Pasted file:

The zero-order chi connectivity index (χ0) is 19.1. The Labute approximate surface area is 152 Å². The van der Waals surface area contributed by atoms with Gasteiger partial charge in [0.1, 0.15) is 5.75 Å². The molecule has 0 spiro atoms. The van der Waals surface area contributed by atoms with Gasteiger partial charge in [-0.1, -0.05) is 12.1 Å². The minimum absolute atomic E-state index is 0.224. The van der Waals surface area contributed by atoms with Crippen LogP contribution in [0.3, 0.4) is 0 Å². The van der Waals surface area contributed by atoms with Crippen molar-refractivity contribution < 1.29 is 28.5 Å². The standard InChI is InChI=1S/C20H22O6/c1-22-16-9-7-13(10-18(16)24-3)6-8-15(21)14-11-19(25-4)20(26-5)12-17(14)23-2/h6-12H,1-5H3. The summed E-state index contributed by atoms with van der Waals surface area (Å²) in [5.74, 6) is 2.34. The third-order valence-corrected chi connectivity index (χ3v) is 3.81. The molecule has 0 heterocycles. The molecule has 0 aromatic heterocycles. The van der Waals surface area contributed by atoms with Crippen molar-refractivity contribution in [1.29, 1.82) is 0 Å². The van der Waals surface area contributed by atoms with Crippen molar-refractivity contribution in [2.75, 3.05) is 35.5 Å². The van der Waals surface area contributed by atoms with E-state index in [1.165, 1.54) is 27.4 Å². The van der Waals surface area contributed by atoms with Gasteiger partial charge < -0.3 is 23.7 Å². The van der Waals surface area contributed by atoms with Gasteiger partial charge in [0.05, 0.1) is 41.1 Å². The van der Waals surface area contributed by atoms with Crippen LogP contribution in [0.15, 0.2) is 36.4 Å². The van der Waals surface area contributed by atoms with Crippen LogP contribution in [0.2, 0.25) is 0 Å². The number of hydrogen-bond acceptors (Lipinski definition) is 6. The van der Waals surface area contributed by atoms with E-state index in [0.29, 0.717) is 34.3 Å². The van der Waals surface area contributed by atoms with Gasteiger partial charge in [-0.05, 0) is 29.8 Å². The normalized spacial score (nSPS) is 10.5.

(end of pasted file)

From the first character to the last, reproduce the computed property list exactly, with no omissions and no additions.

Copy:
The zero-order chi connectivity index (χ0) is 19.1. The Labute approximate surface area is 152 Å². The van der Waals surface area contributed by atoms with Gasteiger partial charge in [0.1, 0.15) is 5.75 Å². The molecule has 0 spiro atoms. The van der Waals surface area contributed by atoms with Gasteiger partial charge in [-0.1, -0.05) is 12.1 Å². The minimum absolute atomic E-state index is 0.224. The van der Waals surface area contributed by atoms with Crippen LogP contribution in [0.3, 0.4) is 0 Å². The van der Waals surface area contributed by atoms with Crippen molar-refractivity contribution < 1.29 is 28.5 Å². The standard InChI is InChI=1S/C20H22O6/c1-22-16-9-7-13(10-18(16)24-3)6-8-15(21)14-11-19(25-4)20(26-5)12-17(14)23-2/h6-12H,1-5H3. The summed E-state index contributed by atoms with van der Waals surface area (Å²) in [5.74, 6) is 2.34. The third-order valence-corrected chi connectivity index (χ3v) is 3.81. The molecule has 0 heterocycles. The molecule has 0 aromatic heterocycles. The van der Waals surface area contributed by atoms with Crippen molar-refractivity contribution in [1.29, 1.82) is 0 Å². The van der Waals surface area contributed by atoms with Crippen molar-refractivity contribution in [2.75, 3.05) is 35.5 Å². The van der Waals surface area contributed by atoms with E-state index in [1.165, 1.54) is 27.4 Å². The van der Waals surface area contributed by atoms with Gasteiger partial charge < -0.3 is 23.7 Å². The van der Waals surface area contributed by atoms with Gasteiger partial charge in [0.05, 0.1) is 41.1 Å². The van der Waals surface area contributed by atoms with Crippen LogP contribution in [0.15, 0.2) is 36.4 Å². The van der Waals surface area contributed by atoms with Crippen LogP contribution in [0.2, 0.25) is 0 Å². The number of hydrogen-bond acceptors (Lipinski definition) is 6. The van der Waals surface area contributed by atoms with E-state index in [0.29, 0.717) is 34.3 Å². The van der Waals surface area contributed by atoms with Gasteiger partial charge in [-0.05, 0) is 29.8 Å². The normalized spacial score (nSPS) is 10.5.